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A term used by cynical Italians for "improved" food and drinks.
Thanks to a little improving, Italy is the worlds largest wine producer, though it has fewer vines than many other countries - including France.
The wine "sophisticators" use/used well water because it was cheaper than tap water and, perhaps because it was unmetered, nobody could ask questions about the use of extraordinary quantities.
Ox blood was used to clear up the sediment and ethyl chlorocarbonate, a bactericide, to kill off the natural micro-organisms that produce fermentation.
The Italian press estimated that a third of Italian wines, mostly cheap table wines, had never been anywhere near a whole, freshly-squeezed grape.
When the scandal first made headlines in the mid 1960"s, many Italians turned away from wine - the younger generation (in particular) still tend to drink beer and soft drinks instead.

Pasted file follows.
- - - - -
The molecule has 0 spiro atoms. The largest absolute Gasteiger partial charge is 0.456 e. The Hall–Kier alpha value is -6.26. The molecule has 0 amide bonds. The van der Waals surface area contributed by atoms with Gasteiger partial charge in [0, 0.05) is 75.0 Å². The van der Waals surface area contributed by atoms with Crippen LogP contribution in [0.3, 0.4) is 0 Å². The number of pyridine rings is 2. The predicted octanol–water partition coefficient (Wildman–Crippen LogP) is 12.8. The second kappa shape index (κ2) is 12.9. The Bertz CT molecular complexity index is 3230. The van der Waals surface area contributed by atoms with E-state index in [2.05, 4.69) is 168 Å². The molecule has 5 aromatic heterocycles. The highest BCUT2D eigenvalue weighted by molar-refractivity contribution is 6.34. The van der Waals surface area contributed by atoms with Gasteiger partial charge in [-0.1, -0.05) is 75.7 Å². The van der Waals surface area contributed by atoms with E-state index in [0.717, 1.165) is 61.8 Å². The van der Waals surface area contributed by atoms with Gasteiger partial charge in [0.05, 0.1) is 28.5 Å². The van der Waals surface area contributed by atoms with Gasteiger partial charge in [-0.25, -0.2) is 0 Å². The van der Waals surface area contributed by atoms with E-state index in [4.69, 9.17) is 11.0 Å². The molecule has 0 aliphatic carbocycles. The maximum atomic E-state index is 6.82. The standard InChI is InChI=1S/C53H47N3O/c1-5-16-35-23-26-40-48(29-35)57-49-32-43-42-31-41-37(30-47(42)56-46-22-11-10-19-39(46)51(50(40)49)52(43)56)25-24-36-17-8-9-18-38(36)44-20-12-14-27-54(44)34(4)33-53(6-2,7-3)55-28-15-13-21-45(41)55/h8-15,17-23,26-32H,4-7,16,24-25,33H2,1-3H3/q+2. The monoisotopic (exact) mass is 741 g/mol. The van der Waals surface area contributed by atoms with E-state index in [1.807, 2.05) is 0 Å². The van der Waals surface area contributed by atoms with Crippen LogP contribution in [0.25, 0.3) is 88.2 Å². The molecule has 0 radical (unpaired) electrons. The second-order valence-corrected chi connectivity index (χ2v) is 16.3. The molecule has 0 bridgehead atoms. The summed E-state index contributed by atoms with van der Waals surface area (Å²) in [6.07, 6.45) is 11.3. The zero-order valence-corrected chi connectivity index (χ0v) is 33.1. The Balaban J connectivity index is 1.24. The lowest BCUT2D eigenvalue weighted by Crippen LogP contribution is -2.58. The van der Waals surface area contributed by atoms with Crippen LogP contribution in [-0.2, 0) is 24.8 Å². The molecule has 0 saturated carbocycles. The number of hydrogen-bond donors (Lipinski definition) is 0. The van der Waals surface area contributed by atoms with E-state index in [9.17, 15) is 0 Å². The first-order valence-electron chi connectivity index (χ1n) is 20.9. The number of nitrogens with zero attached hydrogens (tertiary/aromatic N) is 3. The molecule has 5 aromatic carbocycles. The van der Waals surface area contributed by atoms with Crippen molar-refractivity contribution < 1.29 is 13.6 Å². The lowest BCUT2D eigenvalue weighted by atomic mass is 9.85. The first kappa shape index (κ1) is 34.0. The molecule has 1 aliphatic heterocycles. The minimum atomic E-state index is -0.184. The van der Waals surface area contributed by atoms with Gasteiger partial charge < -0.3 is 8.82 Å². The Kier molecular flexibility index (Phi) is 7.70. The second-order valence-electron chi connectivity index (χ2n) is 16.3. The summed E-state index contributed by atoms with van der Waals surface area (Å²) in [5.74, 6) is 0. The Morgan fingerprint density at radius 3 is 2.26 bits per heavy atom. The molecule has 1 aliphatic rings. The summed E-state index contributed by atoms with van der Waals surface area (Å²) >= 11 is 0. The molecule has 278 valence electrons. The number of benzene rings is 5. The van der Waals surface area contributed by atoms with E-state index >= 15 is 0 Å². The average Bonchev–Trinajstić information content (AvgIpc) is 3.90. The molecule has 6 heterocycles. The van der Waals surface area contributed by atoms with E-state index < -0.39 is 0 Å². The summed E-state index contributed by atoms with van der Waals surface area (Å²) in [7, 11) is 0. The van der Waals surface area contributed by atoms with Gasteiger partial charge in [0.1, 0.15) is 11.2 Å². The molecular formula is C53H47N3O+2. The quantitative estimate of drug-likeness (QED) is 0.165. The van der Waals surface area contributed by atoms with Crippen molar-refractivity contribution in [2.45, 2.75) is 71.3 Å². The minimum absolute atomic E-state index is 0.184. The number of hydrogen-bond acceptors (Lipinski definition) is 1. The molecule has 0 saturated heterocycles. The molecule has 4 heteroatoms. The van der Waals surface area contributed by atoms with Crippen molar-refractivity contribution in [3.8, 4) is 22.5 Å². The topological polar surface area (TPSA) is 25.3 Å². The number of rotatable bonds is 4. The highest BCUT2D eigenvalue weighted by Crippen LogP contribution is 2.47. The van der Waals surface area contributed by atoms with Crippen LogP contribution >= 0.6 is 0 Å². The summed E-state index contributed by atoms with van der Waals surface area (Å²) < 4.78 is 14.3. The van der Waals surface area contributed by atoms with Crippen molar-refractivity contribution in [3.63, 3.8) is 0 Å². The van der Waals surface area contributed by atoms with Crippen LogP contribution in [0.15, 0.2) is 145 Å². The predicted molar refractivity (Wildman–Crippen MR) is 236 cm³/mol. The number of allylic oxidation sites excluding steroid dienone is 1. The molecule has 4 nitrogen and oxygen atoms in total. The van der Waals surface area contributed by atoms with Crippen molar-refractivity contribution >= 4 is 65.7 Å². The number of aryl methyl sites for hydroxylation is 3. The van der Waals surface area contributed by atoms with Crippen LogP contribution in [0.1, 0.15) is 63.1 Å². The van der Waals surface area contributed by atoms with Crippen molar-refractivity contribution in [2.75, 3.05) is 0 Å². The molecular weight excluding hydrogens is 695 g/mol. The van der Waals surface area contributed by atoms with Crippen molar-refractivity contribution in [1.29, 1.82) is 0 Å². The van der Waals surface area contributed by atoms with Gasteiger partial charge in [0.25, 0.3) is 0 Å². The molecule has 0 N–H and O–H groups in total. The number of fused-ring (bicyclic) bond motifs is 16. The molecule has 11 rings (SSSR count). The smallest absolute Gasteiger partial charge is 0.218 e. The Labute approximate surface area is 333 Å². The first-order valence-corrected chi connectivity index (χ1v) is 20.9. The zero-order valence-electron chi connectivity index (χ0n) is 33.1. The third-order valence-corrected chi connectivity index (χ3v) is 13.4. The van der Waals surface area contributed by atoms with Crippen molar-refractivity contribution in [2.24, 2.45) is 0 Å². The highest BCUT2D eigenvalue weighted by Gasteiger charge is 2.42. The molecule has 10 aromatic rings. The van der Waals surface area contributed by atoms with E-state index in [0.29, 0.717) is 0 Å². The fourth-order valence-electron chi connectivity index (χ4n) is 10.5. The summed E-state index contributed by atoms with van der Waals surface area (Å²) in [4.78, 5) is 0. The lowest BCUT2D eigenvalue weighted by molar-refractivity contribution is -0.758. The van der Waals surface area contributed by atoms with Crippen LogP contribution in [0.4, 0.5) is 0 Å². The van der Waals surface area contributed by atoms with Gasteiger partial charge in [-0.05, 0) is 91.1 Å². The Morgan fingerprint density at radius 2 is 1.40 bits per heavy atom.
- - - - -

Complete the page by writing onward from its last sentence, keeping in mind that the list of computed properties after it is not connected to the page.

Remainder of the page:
In 1969, it was discovered that about two-thirds of the material evidence at a trial (875,000 gallons), suspected of being vino migliorato, confiscated and stored under official seal in the town of Ascoli Piceno (where 217 Italians, including vintner Bruno Ferrari, were being tried in one of the longest, costliest and most complex trials in Italian history) - had vanished. The "wine" had been replaced with casks of water.
Butter and Parmesan cheese have had their share of suspicions - not because of their quality, which is undoubted, but because the quantity of milk required would seem to over-reach the quantity produced in a climate not always conducive to the growing of grass. Much of the milk used for each, is rumoured to be imported from Germany.